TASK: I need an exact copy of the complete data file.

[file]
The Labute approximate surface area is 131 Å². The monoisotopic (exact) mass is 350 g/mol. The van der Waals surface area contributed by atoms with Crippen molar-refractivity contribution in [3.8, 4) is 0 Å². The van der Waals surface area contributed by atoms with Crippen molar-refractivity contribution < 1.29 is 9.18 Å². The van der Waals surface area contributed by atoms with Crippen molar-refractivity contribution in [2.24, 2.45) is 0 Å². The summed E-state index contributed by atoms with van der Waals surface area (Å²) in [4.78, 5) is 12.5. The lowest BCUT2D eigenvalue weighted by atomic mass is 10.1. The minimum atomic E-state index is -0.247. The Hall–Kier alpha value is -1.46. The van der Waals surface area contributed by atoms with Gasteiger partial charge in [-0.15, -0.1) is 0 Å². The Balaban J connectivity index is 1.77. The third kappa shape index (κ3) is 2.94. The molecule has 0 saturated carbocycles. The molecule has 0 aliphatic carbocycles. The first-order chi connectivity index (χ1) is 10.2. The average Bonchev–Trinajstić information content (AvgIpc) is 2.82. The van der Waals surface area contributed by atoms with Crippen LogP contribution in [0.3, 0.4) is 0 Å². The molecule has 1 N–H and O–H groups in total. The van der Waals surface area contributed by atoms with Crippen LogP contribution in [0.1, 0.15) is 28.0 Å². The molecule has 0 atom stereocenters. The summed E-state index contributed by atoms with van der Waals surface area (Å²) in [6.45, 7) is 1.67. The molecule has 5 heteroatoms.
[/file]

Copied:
The Labute approximate surface area is 131 Å². The monoisotopic (exact) mass is 350 g/mol. The van der Waals surface area contributed by atoms with Crippen molar-refractivity contribution in [3.8, 4) is 0 Å². The van der Waals surface area contributed by atoms with Crippen molar-refractivity contribution < 1.29 is 9.18 Å². The van der Waals surface area contributed by atoms with Crippen molar-refractivity contribution in [2.24, 2.45) is 0 Å². The summed E-state index contributed by atoms with van der Waals surface area (Å²) in [4.78, 5) is 12.5. The lowest BCUT2D eigenvalue weighted by atomic mass is 10.1. The minimum atomic E-state index is -0.247. The Hall–Kier alpha value is -1.46. The van der Waals surface area contributed by atoms with Gasteiger partial charge in [-0.15, -0.1) is 0 Å². The Balaban J connectivity index is 1.77. The third kappa shape index (κ3) is 2.94. The molecule has 0 saturated carbocycles. The molecule has 0 aliphatic carbocycles. The first-order chi connectivity index (χ1) is 10.2. The average Bonchev–Trinajstić information content (AvgIpc) is 2.82. The van der Waals surface area contributed by atoms with Crippen LogP contribution in [0.3, 0.4) is 0 Å². The molecule has 1 N–H and O–H groups in total. The van der Waals surface area contributed by atoms with Crippen LogP contribution in [0.1, 0.15) is 28.0 Å². The molecule has 0 atom stereocenters. The summed E-state index contributed by atoms with van der Waals surface area (Å²) in [6.45, 7) is 1.67. The molecule has 5 heteroatoms.